From China to Europe to New York, the coronavirus crisis has stressed healthcare systems to their breaking points and beyond. Patient care jobs in hospitals are now more risky and stressful than workers ever could have imagined. As of this writing, reports out of New York city hospitals are horrifying: workers given one set of personal protective equipment (PPE) to use all shift, some making do with garbage bags, workers forced to endure extremely dangerous working conditions with no rest, and emergency departments busting at the seams with no effective way to segregate known positives from those awaiting results.
Unsurprisingly, the lack of PPE and hospitals being stretched way past their capacities means that workers are contracting COVID-19. The New York Times is reporting that over 200 workers at one major New York City hospital have gotten the virus and two NYC nurses have died from COVID-19. The deaths of these nurses, and they will not be the last U.S. healthcare workers to die of the virus, are not a sad circumstance of fighting a pandemic but a criminal act of the Trump administration and the capitalist system as a whole.
Healthcare providers becoming ill is a frightening prospect for individual workers, and it’s also a key phase in a deadly cycle that we’ve seen play out in other countries hit hard by the pandemic. If hospitals are petri dishes for the coronavirus, then staff, paramedics, and EMTs all become vectors for transmission on the job and in their homes and communities. Healthcare workers seem to be at elevated risk of developing serious disease and needing hospital beds. If we can’t keep healthcare workers healthy, the entire community is at a much higher risk from COVID-19. Making matters even worse is the persistent lack of testing capacity. Healthcare providers with anything less than severe illness often still can’t get tested, weeks after hotspots first appeared in the U.S.
At this point in the arc of the pandemic, we know how to keep healthcare workers safe from COVID-19. When the disease first began spreading in China, too little was known about what was causing the illness (in part due to the Chinese regime’s suppression of doctors who were attempting to bring the outbreak to light). The results were grim for Wuhan’s healthcare workers as, in the early stages of the epidemic in China, thousands became infected and at least 46 died of COVID-19.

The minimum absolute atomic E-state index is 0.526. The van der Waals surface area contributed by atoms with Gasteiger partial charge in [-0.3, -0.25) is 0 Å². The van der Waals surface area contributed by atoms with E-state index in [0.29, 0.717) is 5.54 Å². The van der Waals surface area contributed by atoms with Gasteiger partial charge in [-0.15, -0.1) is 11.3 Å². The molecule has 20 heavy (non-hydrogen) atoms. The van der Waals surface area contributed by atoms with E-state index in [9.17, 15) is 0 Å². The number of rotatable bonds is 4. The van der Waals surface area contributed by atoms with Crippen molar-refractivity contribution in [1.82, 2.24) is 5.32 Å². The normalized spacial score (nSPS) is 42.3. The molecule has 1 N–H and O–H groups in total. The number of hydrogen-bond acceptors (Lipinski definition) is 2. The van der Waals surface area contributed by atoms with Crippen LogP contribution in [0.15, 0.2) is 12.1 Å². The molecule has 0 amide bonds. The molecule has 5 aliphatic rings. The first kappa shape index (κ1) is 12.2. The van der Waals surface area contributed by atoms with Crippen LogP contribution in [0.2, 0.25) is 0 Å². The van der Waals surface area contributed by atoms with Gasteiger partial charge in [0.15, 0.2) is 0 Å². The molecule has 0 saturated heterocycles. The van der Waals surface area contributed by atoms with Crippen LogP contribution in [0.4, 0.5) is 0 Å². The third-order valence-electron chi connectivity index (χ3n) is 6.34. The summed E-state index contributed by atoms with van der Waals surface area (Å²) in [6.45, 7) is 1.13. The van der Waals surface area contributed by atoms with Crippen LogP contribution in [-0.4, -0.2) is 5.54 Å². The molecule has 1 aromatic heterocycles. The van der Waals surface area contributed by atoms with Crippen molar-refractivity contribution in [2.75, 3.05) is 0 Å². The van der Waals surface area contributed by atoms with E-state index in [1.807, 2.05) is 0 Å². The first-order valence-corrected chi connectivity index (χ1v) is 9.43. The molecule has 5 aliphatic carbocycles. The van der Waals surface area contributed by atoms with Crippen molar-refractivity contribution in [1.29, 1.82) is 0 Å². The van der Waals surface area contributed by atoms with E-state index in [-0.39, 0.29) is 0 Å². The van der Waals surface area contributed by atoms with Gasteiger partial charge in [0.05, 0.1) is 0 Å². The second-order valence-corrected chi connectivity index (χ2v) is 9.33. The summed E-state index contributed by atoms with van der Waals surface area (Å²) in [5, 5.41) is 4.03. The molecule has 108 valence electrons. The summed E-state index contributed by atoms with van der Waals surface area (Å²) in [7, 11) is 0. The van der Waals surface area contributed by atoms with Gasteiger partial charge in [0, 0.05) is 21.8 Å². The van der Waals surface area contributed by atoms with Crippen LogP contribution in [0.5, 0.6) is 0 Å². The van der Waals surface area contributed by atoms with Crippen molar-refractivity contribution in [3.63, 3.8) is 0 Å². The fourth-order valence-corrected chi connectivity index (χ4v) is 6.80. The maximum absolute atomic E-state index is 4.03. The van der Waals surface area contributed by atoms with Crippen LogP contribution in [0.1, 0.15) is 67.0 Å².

As is the case in the U.S. now, Wuhan faced shortages of PPE when COVID-19 began surging in the hospitals. Tens of thousands of healthcare workers were brought to Wuhan from other areas in China. PPE was resupplied and workers had full coverage suits with masks and face shields. It’s not clear if statistics coming from the pandemic in China are reliable, but reports suggest that the second group of healthcare providers had an extremely low rate of infection.
Hong Kong and Singapore both managed much less serious outbreaks with minimal infections among healthcare workers. Reports from these countries suggest that PPE was part of the success, as well as practices like vigilant hand hygiene and careful social distancing within the hospital itself, which are impossible to implement with any consistency when a staff is completely over capacity with extremely sick patients.
Blood on Trump’s Hands
The criminal inaction primarily of the Trump administration and secondarily of the entire political establishment is directly responsible for shortages of PPE and lack of hospital capacity where the virus is surging. In 2019, the Trump administration actually conducted extensive modeling on what could happen in an epidemic. The draft report from the exercise cited potential problems with hospital preparedness, including getting enough PPE to hospitals. The shortage of PPE was predictable and was in fact predicted, yet the Trump administration still refuses to take the necessary steps to address the problem: nationalize the medical supply industry and rapidly ramp up production with a coordinated plan of distribution to the hardest hit areas.
The federal government’s long, failed quest to build a stockpile of relatively inexpensive, portable and easy-to-use ventilators illustrates the disaster of relying on private industry to supply essential medical equipment. In 2010, the government was in contract with a company to build tens of thousands of new ventilators in the event of the kind of pandemic we are facing now. Two years and several million taxpayer dollars later, the ventilator company was acquired by a larger medical device firm that killed the project, probably because the new ventilators would have undercut the larger company’s existing product line. Eventually, a new contract was signed with a Dutch company, Philips, which is now producing and selling a more expensive commercial version of the simpler machine that they’ve developed for the federal stockpile. Philips still hasn’t delivered a single ventilator for the government, but the commercial version is selling for nearly $5000 more than before the Covid-19 crisis. Under capitalism, the system is set up so profits come first, even before life-saving emergency equipment.